Metabolism of xenobiotics
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Metabolism of xenobiotics. Vladimíra Kvasnicová. XENOBIOTICS = compounds foreign to the body. ENTRANCE TO THE BODY digestive tract → blood → LIVER lungs → blood skin → blood Xenobiotics are metabolized at the place of „ their entrance or exit“. BLOOD TRANSPORT

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Metabolism of xenobiotics

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Metabolism of xenobiotics

Vladimíra Kvasnicová


XENOBIOTICS= compounds foreign to the body

  • ENTRANCE TO THE BODY

    • digestive tract → blood →LIVER

    • lungs → blood

    • skin → blood

      Xenobiotics are metabolized at the place of „their entrance or exit“


  • BLOOD TRANSPORT

    ! chemical nature of the xenobiotic !

    hydrophilic(polar)

  • water soluble

  • difficult transport through membranes

  • rapidly eliminated with the urine


  • BLOOD TRANSPORT

    ! chemical nature of the xenobiotic !

    lipophilic (nonpolar, hydrophobic)

  • poorly soluble in water

  • need a blood transporter (albumin)

  • freely diffuse through membranes

  • can be stored in membranes

  • slowly eliminated from the body


Xenobiotics bound to transport proteins

  • the binding is reversible

  • ionic and hydrophobic interactions

  • competition of compounds

  • only free fraction of the xenobiotic is biologically active

  • the binding to proteins decreases elimination of the xenobiotic from the body


Metabolism of xenobiotics can lead to

  • lowering their toxicity

  • increasing their toxicity

  • their bioactivation

  • increasing their water solubility


FATE OF XENOBIOTICS

  • utilizable substances can enter the body´s intermediary metabolism (e.g. ethanol → energy)

  • unutilizable substances are transformed to more water soluble products and excreted with the

    • urine (small molecules: to Mr  300)

    • bile → stool (larger molecules)


FATE OF XENOBIOTICS

2 phases of the conversion(proceed both or separately)

Phase I (biotransformation)

 free polar functional groups in the molecule

Phase II. (conjugation)

 polar endogenic substance bound to the xenobiotic

inactivation

 water solubility

excretion from the body


Phase I- biotransformation

  • localization

    • the liver - membranes of ER, cytoplasm

    • other tissues - lungs, intestine, skin, kidneys

  • enzymes

    • hydrolases(esterases, peptidases, ...)

    • monooxygenases(= hydroxylases, cytochrome P450 = Mixed Function Oxidases = MFO)


  • propertiesof the enzymes

    • metabolism of endogenic substances

    • broad substrate specificity

    • inducibility (e.g. cyt P-450)

  • reactions

    • hydrolysis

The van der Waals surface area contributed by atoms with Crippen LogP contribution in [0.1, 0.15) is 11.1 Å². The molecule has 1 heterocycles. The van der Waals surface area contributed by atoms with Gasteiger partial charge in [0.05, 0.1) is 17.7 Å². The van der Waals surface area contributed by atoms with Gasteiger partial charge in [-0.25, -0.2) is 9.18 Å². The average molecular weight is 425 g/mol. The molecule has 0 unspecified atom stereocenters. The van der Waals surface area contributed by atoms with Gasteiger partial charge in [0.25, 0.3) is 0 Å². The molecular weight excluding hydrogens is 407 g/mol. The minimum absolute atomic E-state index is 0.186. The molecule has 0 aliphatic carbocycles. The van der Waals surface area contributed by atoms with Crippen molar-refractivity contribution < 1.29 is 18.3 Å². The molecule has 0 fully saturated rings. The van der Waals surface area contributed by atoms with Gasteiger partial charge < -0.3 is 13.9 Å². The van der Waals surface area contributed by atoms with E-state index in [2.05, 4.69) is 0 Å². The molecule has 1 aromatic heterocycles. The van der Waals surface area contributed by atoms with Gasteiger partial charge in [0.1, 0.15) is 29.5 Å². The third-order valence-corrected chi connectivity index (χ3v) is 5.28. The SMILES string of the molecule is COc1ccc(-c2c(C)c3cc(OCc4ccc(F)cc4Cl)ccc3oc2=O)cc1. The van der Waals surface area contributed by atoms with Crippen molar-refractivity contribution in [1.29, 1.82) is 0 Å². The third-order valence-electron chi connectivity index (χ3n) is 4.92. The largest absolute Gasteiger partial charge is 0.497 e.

• oxidation(e.g. hydroxylation, epoxidation)

    • oxidative cleavage: e.g. dealkylation, deamination

    • reduction

    • methylation


  • results

    • increased polarity of xenobiotics(water solubility)

    • inactivation of xenobiotics(detoxification)

      or

    • bioactivation of some xenobiotics(drugs x procarcinogens)

      danger of cell and body damage


Example of a reaction catalyzed by a hydrolase

The figure is from: Color Atlas of Biochemistry / J. Koolman, K.H.Röhm. Thieme 1996. ISBN 0-86577-584-2


Cytochrome P450(monooxygenase, hydroxylase, MFO)

  • belongs among hemoproteins

  • many types of cyt P450, polymorphism

  • coenzyme: NADPH

  • NADPH-cytochrome P450-reductase

  • membranes of ER or mitochondria

  • common reaction:

    RH + O2 + NADPH+H+ R–OH + H2O + NADP+


Example of a reactions catalyzed by cyt P450

The figure is from: Color Atlas of Biochemistry / J. Koolman, K.H.Röhm. Thieme 1996. ISBN 0-86577-584-2


Phase II - conjugation

  • localization

    • liver (intestine mucosa, skin): ER, cytoplasm

  • properties

    • need of an endogenic substance

    • synthetic reactions

    • energy consumption

  • results

    • highly polar conjugates ( water solubility)

    • decreased toxicity


Conjugation endogenic substances(substrate):

  • glucuronic acid(UDP-glucuronate)

  • sulfate(PAPS = „active sulfate“)

  • acetate(acetyl-CoA)

  • cysteine(glutathione = -glu-cys-gly)

  • -CH3(SAM = S-adenosyl methionine)

  • glycine, glutamine

    Enzymes:transferases


endogenic conjugation substance

activated conjugation substance

The figure is from: Color Atlas of Biochemistry / J. Koolman, K.H.Röhm. Thieme 1996. ISBN 0-86577-584-2


Examplesof conjugation of endogenic molecules

Bilirubin

The figure is found at http://www.umanitoba.ca/faculties/medicine/units/biochem/coursenotes/blanchaer_tutorials/Frank_II/congBili.gif (May 2007)


Bile acids

The figure is found at http://www.med.unibs.it/~marchesi/bile_salts.gif (May 2007)


Neurotransmitter

The figure is from: Color Atlas of Biochemistry / J. Koolman, K.H.Röhm. Thieme 1996. ISBN 0-86577-584-2


Hormone

The figure is from: Color Atlas of Biochemistry / J. Koolman, K.H.Röhm. Thieme 1996. ISBN 0-86577-584-2